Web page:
By Mike Bires
PITTSBURGH – Publicly, Steelers coach Mike Tomlin says we shouldn’t get too excited about off-season workouts. “It’s football in shorts,” he likes to say.
By that, Tomlin insinuates that the real test begins in late July when the Steelers report to Latrobe for the dog days of training camp. That’s when pads go on and hitting begins. That’s when “real” football begins.
Still, Tomlin loves the mandatory three-day minicamp held May 1-3 and the 14 sessions called organized team activities. It’s a chance to see all the new guys, particularly the 2009 draft picks. It’s also a chance to see a cast of returnees who have something to prove this season in more ways than one.
With that in mind, here’s a look back at some hot topics from minicamp and a look ahead to the 12 remaining OTAs which resume May 19:

Uncertain that Limas Sweed can fill the void created by the free-agent defection of Nate Washington, the Steelers drafted a fleet-footed wideout in Mike Wallace in the third round and signed free-agent veteran Shaun McDonald.
With the second-fastest 40-yard dash time among wide receivers in the draft, Wallace definitely has intriguing potential as a long-ball threat. But the burner out of Ole Miss still has a long way to go in regards to ball catching skills and route running.
McDonald, a seventh-year pro who played with the Detroit Lions the last two seasons, could be a quick fix. He’s a Smurf at 5-foot-10, but he’s experienced. Two years ago, he caught 79 passes with the Lions.
But don’t count out Sweed, a second-round pick in the ’08 draft. He struggled last year as a rookie, and dropped that would-be 50-yard touchdown pass in the AFC Championship Game. But already he looks so much more confident.
“There’s going to be a change in the way I play,” Sweed promised.
With Larry Foote missing minicamp by mutual consent – he didn’t want to be there, and Tomlin didn’t want him there – several Steelers expressed their love for the man who started 90 straight games (playoffs included) over the past five years.
But with Lawrence Timmons penciled in as the starter long before minicamp started, it only made sense that Foote be traded or released.
After all, Timmons was the 15th overall pick of the ’07 draft, and his $460,000 base salary is considerably lower than the $2.885 million Fote was due to make.
“I’m looking forward to playing with L.T.,” left inside linebacker James Farrior said. “Foote was one of my best friends on the team. We’ve been playing together for the last five years, so I’ll definitely miss him and all the things he brought to the table.
“But Lawrence is a good linebacker. He’s going to be one of the real good ones once he gets his stuff down. He’s one of the best athletes on the team.”
Foote, who was cut May 4 and then signed by Detroit, was a great Steeler in his own right. But it’s clearly time to let Timmons be an every-down player.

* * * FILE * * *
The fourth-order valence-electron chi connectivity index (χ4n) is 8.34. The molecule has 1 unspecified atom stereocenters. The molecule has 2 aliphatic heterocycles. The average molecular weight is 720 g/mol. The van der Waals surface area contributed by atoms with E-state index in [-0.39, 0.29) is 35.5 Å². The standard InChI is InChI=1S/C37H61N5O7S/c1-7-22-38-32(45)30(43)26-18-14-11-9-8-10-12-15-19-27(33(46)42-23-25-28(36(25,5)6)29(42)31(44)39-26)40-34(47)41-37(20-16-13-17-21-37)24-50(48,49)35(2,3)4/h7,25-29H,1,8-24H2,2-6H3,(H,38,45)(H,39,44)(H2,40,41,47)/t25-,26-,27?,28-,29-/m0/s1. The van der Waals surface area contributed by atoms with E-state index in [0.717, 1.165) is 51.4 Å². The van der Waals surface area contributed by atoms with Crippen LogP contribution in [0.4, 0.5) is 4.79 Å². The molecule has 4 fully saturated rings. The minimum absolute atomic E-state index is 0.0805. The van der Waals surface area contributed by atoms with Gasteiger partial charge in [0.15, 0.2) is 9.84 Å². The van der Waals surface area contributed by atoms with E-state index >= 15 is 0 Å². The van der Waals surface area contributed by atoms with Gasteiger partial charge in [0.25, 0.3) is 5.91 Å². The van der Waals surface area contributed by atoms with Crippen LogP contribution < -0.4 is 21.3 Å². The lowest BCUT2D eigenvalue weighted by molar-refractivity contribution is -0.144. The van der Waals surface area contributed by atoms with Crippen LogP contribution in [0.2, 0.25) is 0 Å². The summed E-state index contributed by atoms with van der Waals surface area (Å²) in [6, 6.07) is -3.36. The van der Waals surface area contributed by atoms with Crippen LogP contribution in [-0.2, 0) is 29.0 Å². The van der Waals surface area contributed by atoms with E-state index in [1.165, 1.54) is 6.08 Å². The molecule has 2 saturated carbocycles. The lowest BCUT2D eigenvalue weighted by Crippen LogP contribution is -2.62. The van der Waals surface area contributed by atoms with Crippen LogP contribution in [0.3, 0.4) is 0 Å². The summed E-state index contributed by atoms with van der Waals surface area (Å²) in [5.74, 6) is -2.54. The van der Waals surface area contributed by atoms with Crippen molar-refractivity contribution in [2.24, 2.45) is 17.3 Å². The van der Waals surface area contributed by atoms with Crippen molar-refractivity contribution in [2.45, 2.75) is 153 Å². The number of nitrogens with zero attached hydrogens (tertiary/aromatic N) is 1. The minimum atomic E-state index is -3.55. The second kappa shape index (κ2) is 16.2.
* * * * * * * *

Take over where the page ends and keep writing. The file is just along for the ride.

The obvious need before the draft was on both lines. The Steelers addressed both areas early.
Ziggy Hood, the defensive tackle out of Missouri, was a terrific pick with the last pick of the first round. He’s a bright guy with a great attitude and a so-called “high motor.” Hood should have no trouble making the transition to D-end in the Steelers’ 3-4 base scheme.
Aaron Smith and Brett Keisel are entrenched as the starters, But Smith is 33 and Keisel will be 31. In a year or so, one of those two will be replaced by Hood.
On the offensive line, the Steelers chose Wisconsin guard Kraig Urbik with the first of their three third-round picks. In the seventh round, they took center A.Q. Shipley, a former Penn State star who attended Moon Area High School in suburban Pittsburgh.
Urbik (6-foot-5 and 323 pounds) may have a chance to move into the starting lineup at some point this year. If right guard Darnell Stapleton doesn’t perform better than last year when he replaced the injured and since-released Kendall Simmons, Urbik could move in.
Meanwhile, Shipley probably won’t play a down this year. He may not even dress for a game. But don’t be surprised if he makes the roster as the 10th O-lineman.
After sitting out last year with a broken shoulder, Charlie Batch seems fully recovered. He looked sharp in minicamp. But don’t dismiss the possibility of Dennis Dixon serving as the No. 2 man behind superstar Ben Roethlisberger.
Batch is an adequate backup. But Dixon, a fifth-round pick last year, is an extraordinary athlete who’s fully recovered from a knee injury that cut short his senior season at Oregon.
The Steelers occasionally dabbled with the “wildcat” offense that was so popular in the league last year. With Dixon, they may use the “wildcat” even more. If they do, Dixon would be the No. 2 QB on game day while Batch would be designated the third-team QB.